In my most recent posting I proposed, given the Covid19 lockdown effect on our lives, that we be a bit more self-indulgent when enjoying the little things in life. Little things like wine . . . and food. In addition to uncorking that “special bottle” that’s been patiently waiting to be appreciated, I suggested that you upgrade your wine philosophy (and self-worth) to include higher quality wines. That is, make yourself special, not the bottle.
And so, I’m offering below a few time-worn ideas and advisories that hopefully will enhance your level of wine appreciation. You may be aware of these, or occasionally even employ them, but either way, just consider them friendly reminders, or at worst, an encouragement to make your wine experience a bit more fulfilling.
First, is the “thirty-minute rule.” For optimum enjoyment, pull whites from the fridge thirty minutes before serving. Also, for countertop or otherwise, poorly stored reds (and whites), pop them into fridge for thirty and then uncork. Implicit in this routine is that, YES, wines do reveal their best qualities at certain temperatures. Catatonically cold whites and tepid reds simply do not reflect their best qualities of aroma, flavor or finish. (Your own trial comparations, before and after, will confirm the verity of this advice.)
Second, dust off those underused decanters and put them to use for worthwhile reds. A minimum of thirty minutes aeration brightens aromas and flavors. Reds older than, say, five years or so, will reward you with their liberation from cork and bottle confinement. And further, a decanter full of wine, and a candle or two, always makes dinnertime a bit more special.
Third, besides upping the quality of your current wine consumption, consider taking the long view, and set aside a few quality reds and whites to age and evolve for several years. (Hopefully in a temperature-controlled environment.) Large scaled reds and high acid whites will settle down, soften and develop into elegant and savory pours. If you’re unsure or insecure about which wines benefit from aging, your local wine retailer is the place to go.
Fourth, even though it’s cool, winter weather, Rosé wines can be and are reliable workhorses in food and wine combinations, particularly after they warm up in the stemware (or taken out of the fridge, like whites for thirty minutes). Also, with many now enhanced with neutral oak, and/or enjoying a long soak on the skins, they have the added dimension of structure and complexity which simple, alfresco pours don’t have.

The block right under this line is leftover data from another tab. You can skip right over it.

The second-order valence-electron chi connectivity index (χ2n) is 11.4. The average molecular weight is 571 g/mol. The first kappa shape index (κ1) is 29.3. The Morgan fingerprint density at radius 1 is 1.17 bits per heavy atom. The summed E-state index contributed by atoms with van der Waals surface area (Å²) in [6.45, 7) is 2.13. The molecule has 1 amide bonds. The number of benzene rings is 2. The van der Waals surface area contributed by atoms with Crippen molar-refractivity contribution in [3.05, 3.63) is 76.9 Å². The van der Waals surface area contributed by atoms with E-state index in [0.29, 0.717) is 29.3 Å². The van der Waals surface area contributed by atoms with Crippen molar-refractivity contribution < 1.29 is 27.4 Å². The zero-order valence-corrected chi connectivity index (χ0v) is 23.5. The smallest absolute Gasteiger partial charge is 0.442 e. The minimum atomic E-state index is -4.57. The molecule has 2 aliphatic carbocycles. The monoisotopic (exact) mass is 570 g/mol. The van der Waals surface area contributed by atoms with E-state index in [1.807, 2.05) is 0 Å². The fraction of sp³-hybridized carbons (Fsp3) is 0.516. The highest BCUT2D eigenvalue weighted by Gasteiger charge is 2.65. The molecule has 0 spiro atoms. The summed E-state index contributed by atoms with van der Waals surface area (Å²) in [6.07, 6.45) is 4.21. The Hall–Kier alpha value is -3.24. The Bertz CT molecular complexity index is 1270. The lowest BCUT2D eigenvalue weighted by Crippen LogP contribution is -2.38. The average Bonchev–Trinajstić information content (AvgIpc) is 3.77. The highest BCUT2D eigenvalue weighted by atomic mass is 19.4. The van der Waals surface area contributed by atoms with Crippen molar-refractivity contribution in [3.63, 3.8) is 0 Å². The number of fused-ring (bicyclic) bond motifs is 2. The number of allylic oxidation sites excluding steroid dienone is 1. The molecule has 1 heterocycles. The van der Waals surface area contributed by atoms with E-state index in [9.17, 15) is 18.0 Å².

Fifth, make changes to your standard food and wine pairings. Also, consider a comparative food and wine dinner/tasting by pouring two very different wines. Just keep in mind the primary flavors (and structure) of the food, and compare and/or contrast with the flavors and structures of the wines. Red wines can, and do, work with fish; and whites can pair well with certain herbed and spiced meats. It all depends on the herbs, spices, condiments and sauces.
Sixth, Sparkling wines need not be enjoyed only during celebrations or special occasions. They’re whites with an extra shot of vitality, and they easily can be substituted at dinner time for your routine dry, still whites. In fact, their acidity often makes them more food friendly than vanilla-laden Chardonnays and other whites that have been oak-aged. Cava from Spain, Prosecco from Italy and many California Sparklers are veritable bargains, and shouldn’t be overlooked.
And lastly, THINK while you drink and eat. Don’t let life’s little pleasures slide by heedlessly unaware of the inherent joy in front of you. Sniff that cup of coffee. Savor that cup of Assam tea. Pay attention to the specific ingredients in the food on your plate (whether at home or dining out). And, of course, take the holistic view of the wine in your stemware; its overall structure and how the different components (acidity, tannins, sugar, alcohol) come together. Enjoy your life, stay safe and healthy, and have a great 2021!